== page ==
Various Collection Classes and Their Usage

The following are the various commonly used classes of the System.Collection namespace.

  1. Array List :It represents ordered collection of an object that can be indexed individually.It is basically an alternative to an array. However unlike array you can add and remove items from a list at a specified position using an index and the array resizes itself automatically. It also allows dynamic memory allocation, add, search and sort items in the list.
    using System;
    using System.Collections;
    
    namespace CollectionApplication
    {
        class Program
        {
            static void Main(string[] args)
            {
                ArrayList al = new ArrayList();
    
                Console.WriteLine("Adding some numbers:");
                al.Add(45);
                al.Add(78);
                al.Add(33);
                al.Add(56);
                al.Add(12);
                al.Add(23);
                al.Add(9);
                
                Console.WriteLine("Capacity: {0} ", al.Capacity);
                Console.WriteLine("Count: {0}", al.Count);
                          
                Console.Write("Content: ");
                foreach (int i in al)
                {
                    Console.Write(i + " ");
                }
                Console.WriteLine();
                Console.Write("Sorted Content: ");
                al.Sort();
                foreach (int i in al)
                {
                    Console.Write(i + " ");
                }
                Console.WriteLine();
                Console.ReadKey();
            }
        }
    }
    Adding some numbers:
    Capacity: 8 //Gets or sets the number of elements that the ArrayList can contain.
    Count: 7 //Gets the number of elements actually contained in the ArrayList.
    Content: 45 78 33 56 12 23 9
    Content: 9 12 23 33 45 56 78
  2. Hashtable:It uses a key to access the elements in the collection.A hash table is used when you need to access elements by using key, and you can identify a useful key value. Each item in the hash table has a key/value pair. The key is used to access the items in the collection.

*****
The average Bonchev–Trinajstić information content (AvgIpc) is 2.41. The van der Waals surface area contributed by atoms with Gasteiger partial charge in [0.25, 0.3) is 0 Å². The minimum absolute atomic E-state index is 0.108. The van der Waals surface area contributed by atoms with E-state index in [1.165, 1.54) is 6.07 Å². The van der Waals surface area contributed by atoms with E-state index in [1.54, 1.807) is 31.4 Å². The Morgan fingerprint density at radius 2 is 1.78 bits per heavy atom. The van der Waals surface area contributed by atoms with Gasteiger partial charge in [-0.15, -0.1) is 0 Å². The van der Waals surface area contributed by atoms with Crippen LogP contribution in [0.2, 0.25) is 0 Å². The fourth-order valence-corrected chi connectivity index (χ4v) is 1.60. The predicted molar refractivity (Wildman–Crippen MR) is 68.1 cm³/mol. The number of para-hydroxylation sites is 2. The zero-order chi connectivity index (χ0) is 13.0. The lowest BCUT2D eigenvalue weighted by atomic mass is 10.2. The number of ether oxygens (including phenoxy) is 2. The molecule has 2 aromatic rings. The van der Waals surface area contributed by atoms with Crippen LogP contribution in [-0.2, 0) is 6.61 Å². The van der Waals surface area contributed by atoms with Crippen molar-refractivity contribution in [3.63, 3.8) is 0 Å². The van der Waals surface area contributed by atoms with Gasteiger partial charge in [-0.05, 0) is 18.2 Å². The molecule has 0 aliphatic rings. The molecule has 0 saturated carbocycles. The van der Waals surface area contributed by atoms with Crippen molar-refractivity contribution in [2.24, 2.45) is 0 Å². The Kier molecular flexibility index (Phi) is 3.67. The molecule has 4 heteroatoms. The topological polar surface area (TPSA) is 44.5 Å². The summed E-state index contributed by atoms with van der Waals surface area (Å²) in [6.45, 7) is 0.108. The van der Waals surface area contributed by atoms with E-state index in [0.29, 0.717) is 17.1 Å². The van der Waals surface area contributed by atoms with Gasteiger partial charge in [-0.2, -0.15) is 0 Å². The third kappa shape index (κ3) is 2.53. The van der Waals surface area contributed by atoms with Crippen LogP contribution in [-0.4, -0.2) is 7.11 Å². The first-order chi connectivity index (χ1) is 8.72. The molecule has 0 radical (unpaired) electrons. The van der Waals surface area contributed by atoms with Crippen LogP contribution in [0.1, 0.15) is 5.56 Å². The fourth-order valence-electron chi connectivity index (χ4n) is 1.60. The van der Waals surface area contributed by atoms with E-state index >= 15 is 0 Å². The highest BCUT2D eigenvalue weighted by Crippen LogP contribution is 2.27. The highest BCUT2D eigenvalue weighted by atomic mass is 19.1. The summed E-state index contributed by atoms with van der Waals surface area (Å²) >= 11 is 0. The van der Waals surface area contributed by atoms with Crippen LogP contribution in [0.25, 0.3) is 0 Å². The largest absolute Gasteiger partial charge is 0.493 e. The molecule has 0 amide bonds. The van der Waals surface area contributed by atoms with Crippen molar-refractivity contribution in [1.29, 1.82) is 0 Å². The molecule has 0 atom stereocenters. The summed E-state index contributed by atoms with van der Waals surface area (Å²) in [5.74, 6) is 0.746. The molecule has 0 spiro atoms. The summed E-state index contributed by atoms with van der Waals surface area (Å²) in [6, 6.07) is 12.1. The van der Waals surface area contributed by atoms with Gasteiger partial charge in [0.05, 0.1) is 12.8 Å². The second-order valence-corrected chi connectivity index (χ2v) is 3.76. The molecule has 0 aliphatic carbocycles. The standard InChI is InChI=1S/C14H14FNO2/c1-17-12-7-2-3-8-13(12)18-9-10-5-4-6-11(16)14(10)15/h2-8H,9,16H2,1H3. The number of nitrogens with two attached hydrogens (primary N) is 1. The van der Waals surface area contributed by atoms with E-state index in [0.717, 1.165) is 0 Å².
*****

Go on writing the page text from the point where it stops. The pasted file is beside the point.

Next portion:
using System;
    using System.Collections;
    
    namespace CollectionsApplication
    {
       class Program
       {
          static void Main(string[] args)
          {
             Hashtable ht = new Hashtable();
    
    
             ht.Add("001", "Madan Gopal");
             ht.Add("002", "Gopal Rohila");
             ht.Add("003", "Goe Rohile");
             ht.Add("004", "Madan Gopal Rohila");
             ht.Add("005", "M. gopal");
             ht.Add("006", "M. rohila");
             ht.Add("007", "this is gopal");
    
             if (ht.ContainsValue("Madan Gopal"))
             {
                Console.WriteLine("This student name is already in the list");
             }
             else
             {
                ht.Add("008", "aashi");
             }
             // Get a collection of the keys. 
             ICollection key = ht.Keys;
    
             foreach (string k in key)
             {
                Console.WriteLine(k + ": " + ht[k]);
             }
             Console.ReadKey();
          }
       }
    }
    001: Madan Gopal
    002: Gopal Rohila
    003: Goe Rohile
    004: Madan Gopal Rohila
    005: M. gopal
    006: M. rohila
    007: this is gopal
    
  3. SortedList.The SortedList class represents a collection of key-and-value pairs that are sorted by the keys and are accessible by key and by index.A sorted list is a combination of an array and a hash table. It contains a list of items that can be accessed using a key or an index. If you access items using an index, it is an ArrayList, and if you access items using a key, it is a Hashtable. The collection of items is always sorted by the key value.
    class Program
       {
          static void Main(string[] args)
          {
             SortedList sl = new SortedList();
    
             sl.Add("001", "Madan Gopal");
             sl.Add("002", "Gopal Rohila");
             sl.Add("003", "Aashi rohila");
            
    
             if (sl.ContainsValue("Goe"))
             {
                Console.WriteLine("This student name is already in the list");
             }
             else
             {
                sl.Add("004", "Goe");
             }
    
             // get a collection of the keys. 
             ICollection key = sl.Keys;
    
             foreach (string k in key)
             {
                Console.WriteLine(k + ": " + sl[k]);
             }
          }
       }
    001: Madan Gopal
    002: Gopal Rohila
    003: Aashi Rohila
    004: Goe
  4. Stack.It represents a last-in, first out collection of object.It is used when you need a last-in, first-out access of items. When you add an item in the list, it is called pushing the item and when you remove it, it is called popping the item.
    class Program
        {
            static void Main(string[] args)
            {
                Stack st = new Stack();
    
                st.Push('A');
                st.Push('M');
                st.Push('G');